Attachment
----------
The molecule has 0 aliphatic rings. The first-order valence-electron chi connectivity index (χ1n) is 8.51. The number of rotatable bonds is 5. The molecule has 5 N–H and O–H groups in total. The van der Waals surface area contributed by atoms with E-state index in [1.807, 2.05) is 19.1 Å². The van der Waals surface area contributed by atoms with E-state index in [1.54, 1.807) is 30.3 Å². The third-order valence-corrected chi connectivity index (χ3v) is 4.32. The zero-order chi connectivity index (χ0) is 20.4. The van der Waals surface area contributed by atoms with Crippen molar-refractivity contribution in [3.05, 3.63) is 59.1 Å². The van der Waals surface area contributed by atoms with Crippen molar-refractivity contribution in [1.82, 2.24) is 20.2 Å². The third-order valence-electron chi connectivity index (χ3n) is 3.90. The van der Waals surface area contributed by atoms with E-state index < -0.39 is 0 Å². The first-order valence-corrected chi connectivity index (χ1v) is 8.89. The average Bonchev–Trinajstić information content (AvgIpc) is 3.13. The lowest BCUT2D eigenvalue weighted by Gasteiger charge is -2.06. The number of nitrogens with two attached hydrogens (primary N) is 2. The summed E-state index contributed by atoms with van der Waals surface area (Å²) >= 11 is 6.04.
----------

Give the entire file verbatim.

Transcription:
The molecule has 0 aliphatic rings. The first-order valence-electron chi connectivity index (χ1n) is 8.51. The number of rotatable bonds is 5. The molecule has 5 N–H and O–H groups in total. The van der Waals surface area contributed by atoms with E-state index in [1.807, 2.05) is 19.1 Å². The van der Waals surface area contributed by atoms with E-state index in [1.54, 1.807) is 30.3 Å². The third-order valence-corrected chi connectivity index (χ3v) is 4.32. The zero-order chi connectivity index (χ0) is 20.4. The van der Waals surface area contributed by atoms with Crippen molar-refractivity contribution in [3.05, 3.63) is 59.1 Å². The van der Waals surface area contributed by atoms with Crippen molar-refractivity contribution in [1.82, 2.24) is 20.2 Å². The third-order valence-electron chi connectivity index (χ3n) is 3.90. The van der Waals surface area contributed by atoms with E-state index < -0.39 is 0 Å². The first-order valence-corrected chi connectivity index (χ1v) is 8.89. The average Bonchev–Trinajstić information content (AvgIpc) is 3.13. The lowest BCUT2D eigenvalue weighted by Gasteiger charge is -2.06. The number of nitrogens with two attached hydrogens (primary N) is 2. The summed E-state index contributed by atoms with van der Waals surface area (Å²) >= 11 is 6.04.